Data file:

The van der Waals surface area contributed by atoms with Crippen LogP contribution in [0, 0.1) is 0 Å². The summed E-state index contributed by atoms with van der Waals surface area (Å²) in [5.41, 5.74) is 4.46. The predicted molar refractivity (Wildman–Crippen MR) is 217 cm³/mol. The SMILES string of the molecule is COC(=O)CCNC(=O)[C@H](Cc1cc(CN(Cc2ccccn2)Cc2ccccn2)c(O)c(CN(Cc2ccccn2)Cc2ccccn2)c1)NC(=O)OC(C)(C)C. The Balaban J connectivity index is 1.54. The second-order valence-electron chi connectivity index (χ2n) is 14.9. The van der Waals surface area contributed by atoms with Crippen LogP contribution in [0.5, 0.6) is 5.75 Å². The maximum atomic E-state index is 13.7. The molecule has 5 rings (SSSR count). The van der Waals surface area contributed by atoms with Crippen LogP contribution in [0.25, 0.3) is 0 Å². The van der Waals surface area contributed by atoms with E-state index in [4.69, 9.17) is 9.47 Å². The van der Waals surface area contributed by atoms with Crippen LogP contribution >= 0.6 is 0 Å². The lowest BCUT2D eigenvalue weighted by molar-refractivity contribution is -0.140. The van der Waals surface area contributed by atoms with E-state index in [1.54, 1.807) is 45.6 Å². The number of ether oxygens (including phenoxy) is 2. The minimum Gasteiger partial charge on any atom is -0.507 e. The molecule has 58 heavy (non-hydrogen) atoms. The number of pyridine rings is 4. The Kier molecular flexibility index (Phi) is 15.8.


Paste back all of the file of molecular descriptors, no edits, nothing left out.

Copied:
The van der Waals surface area contributed by atoms with Crippen LogP contribution in [0, 0.1) is 0 Å². The summed E-state index contributed by atoms with van der Waals surface area (Å²) in [5.41, 5.74) is 4.46. The predicted molar refractivity (Wildman–Crippen MR) is 217 cm³/mol. The SMILES string of the molecule is COC(=O)CCNC(=O)[C@H](Cc1cc(CN(Cc2ccccn2)Cc2ccccn2)c(O)c(CN(Cc2ccccn2)Cc2ccccn2)c1)NC(=O)OC(C)(C)C. The Balaban J connectivity index is 1.54. The second-order valence-electron chi connectivity index (χ2n) is 14.9. The van der Waals surface area contributed by atoms with Crippen LogP contribution in [0.5, 0.6) is 5.75 Å². The maximum atomic E-state index is 13.7. The molecule has 5 rings (SSSR count). The van der Waals surface area contributed by atoms with Crippen LogP contribution in [0.25, 0.3) is 0 Å². The van der Waals surface area contributed by atoms with E-state index in [4.69, 9.17) is 9.47 Å². The van der Waals surface area contributed by atoms with Crippen LogP contribution >= 0.6 is 0 Å². The lowest BCUT2D eigenvalue weighted by molar-refractivity contribution is -0.140. The van der Waals surface area contributed by atoms with E-state index in [1.54, 1.807) is 45.6 Å². The number of ether oxygens (including phenoxy) is 2. The minimum Gasteiger partial charge on any atom is -0.507 e. The molecule has 58 heavy (non-hydrogen) atoms. The number of pyridine rings is 4. The Kier molecular flexibility index (Phi) is 15.8.